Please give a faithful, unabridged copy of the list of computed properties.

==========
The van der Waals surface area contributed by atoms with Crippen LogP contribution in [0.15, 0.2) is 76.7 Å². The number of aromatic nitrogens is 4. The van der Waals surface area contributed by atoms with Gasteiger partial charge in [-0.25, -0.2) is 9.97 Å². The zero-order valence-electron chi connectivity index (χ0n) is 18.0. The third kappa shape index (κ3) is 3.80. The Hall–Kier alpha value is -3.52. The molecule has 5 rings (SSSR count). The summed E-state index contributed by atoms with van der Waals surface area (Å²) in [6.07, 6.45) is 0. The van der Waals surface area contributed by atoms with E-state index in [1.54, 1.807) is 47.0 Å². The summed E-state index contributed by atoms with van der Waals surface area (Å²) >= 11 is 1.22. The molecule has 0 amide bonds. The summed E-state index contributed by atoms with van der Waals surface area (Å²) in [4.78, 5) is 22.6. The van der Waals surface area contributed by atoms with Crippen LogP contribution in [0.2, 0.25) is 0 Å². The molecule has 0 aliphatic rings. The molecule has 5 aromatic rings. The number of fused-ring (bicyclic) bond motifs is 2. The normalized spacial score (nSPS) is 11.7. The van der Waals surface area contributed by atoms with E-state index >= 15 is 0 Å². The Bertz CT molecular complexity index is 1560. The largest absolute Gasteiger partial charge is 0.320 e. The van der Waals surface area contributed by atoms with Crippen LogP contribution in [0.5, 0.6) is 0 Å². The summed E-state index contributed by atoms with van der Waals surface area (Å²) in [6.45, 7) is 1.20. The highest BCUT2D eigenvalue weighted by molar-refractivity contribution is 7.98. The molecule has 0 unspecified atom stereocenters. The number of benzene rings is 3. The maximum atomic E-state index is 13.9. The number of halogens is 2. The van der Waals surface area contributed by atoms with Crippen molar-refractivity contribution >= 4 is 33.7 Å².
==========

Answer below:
The van der Waals surface area contributed by atoms with Crippen LogP contribution in [0.15, 0.2) is 76.7 Å². The number of aromatic nitrogens is 4. The van der Waals surface area contributed by atoms with Gasteiger partial charge in [-0.25, -0.2) is 9.97 Å². The zero-order valence-electron chi connectivity index (χ0n) is 18.0. The third kappa shape index (κ3) is 3.80. The Hall–Kier alpha value is -3.52. The molecule has 5 rings (SSSR count). The summed E-state index contributed by atoms with van der Waals surface area (Å²) in [6.07, 6.45) is 0. The van der Waals surface area contributed by atoms with E-state index in [1.54, 1.807) is 47.0 Å². The summed E-state index contributed by atoms with van der Waals surface area (Å²) >= 11 is 1.22. The molecule has 0 amide bonds. The summed E-state index contributed by atoms with van der Waals surface area (Å²) in [4.78, 5) is 22.6. The van der Waals surface area contributed by atoms with Crippen LogP contribution in [0.2, 0.25) is 0 Å². The molecule has 0 aliphatic rings. The molecule has 5 aromatic rings. The number of fused-ring (bicyclic) bond motifs is 2. The normalized spacial score (nSPS) is 11.7. The van der Waals surface area contributed by atoms with E-state index >= 15 is 0 Å². The Bertz CT molecular complexity index is 1560. The largest absolute Gasteiger partial charge is 0.320 e. The van der Waals surface area contributed by atoms with Crippen LogP contribution in [0.5, 0.6) is 0 Å². The summed E-state index contributed by atoms with van der Waals surface area (Å²) in [6.45, 7) is 1.20. The highest BCUT2D eigenvalue weighted by molar-refractivity contribution is 7.98. The molecule has 0 unspecified atom stereocenters. The number of benzene rings is 3. The maximum atomic E-state index is 13.9. The number of halogens is 2. The van der Waals surface area contributed by atoms with Crippen molar-refractivity contribution >= 4 is 33.7 Å².